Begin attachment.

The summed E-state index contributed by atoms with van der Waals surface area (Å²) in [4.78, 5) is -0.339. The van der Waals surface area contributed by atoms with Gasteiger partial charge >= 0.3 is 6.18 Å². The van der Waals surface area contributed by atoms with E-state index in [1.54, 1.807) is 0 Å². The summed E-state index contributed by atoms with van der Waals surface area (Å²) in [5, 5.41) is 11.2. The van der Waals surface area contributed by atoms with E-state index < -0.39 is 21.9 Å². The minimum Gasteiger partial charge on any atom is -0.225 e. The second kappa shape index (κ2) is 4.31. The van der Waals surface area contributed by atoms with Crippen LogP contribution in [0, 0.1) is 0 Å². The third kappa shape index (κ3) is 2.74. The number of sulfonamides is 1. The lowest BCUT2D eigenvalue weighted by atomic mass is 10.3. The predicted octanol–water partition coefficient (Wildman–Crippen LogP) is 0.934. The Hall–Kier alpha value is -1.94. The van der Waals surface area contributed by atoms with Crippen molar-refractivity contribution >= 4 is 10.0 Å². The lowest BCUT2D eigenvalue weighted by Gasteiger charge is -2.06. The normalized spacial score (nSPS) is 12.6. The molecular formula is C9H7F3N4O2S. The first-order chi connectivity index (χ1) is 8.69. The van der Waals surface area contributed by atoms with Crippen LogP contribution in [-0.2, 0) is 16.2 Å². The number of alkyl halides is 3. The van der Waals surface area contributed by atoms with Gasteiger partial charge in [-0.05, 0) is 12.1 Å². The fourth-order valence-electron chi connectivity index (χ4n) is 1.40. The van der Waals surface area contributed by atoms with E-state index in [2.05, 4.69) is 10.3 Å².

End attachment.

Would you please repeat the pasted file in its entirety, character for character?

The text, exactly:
The summed E-state index contributed by atoms with van der Waals surface area (Å²) in [4.78, 5) is -0.339. The van der Waals surface area contributed by atoms with Gasteiger partial charge >= 0.3 is 6.18 Å². The van der Waals surface area contributed by atoms with E-state index in [1.54, 1.807) is 0 Å². The summed E-state index contributed by atoms with van der Waals surface area (Å²) in [5, 5.41) is 11.2. The van der Waals surface area contributed by atoms with E-state index < -0.39 is 21.9 Å². The minimum Gasteiger partial charge on any atom is -0.225 e. The second kappa shape index (κ2) is 4.31. The van der Waals surface area contributed by atoms with Crippen LogP contribution in [0, 0.1) is 0 Å². The third kappa shape index (κ3) is 2.74. The number of sulfonamides is 1. The lowest BCUT2D eigenvalue weighted by atomic mass is 10.3. The predicted octanol–water partition coefficient (Wildman–Crippen LogP) is 0.934. The Hall–Kier alpha value is -1.94. The van der Waals surface area contributed by atoms with Crippen molar-refractivity contribution >= 4 is 10.0 Å². The lowest BCUT2D eigenvalue weighted by Gasteiger charge is -2.06. The normalized spacial score (nSPS) is 12.6. The molecular formula is C9H7F3N4O2S. The first-order chi connectivity index (χ1) is 8.69. The van der Waals surface area contributed by atoms with Crippen LogP contribution in [-0.2, 0) is 16.2 Å². The number of alkyl halides is 3. The van der Waals surface area contributed by atoms with Gasteiger partial charge in [-0.05, 0) is 12.1 Å². The fourth-order valence-electron chi connectivity index (χ4n) is 1.40. The van der Waals surface area contributed by atoms with E-state index in [2.05, 4.69) is 10.3 Å².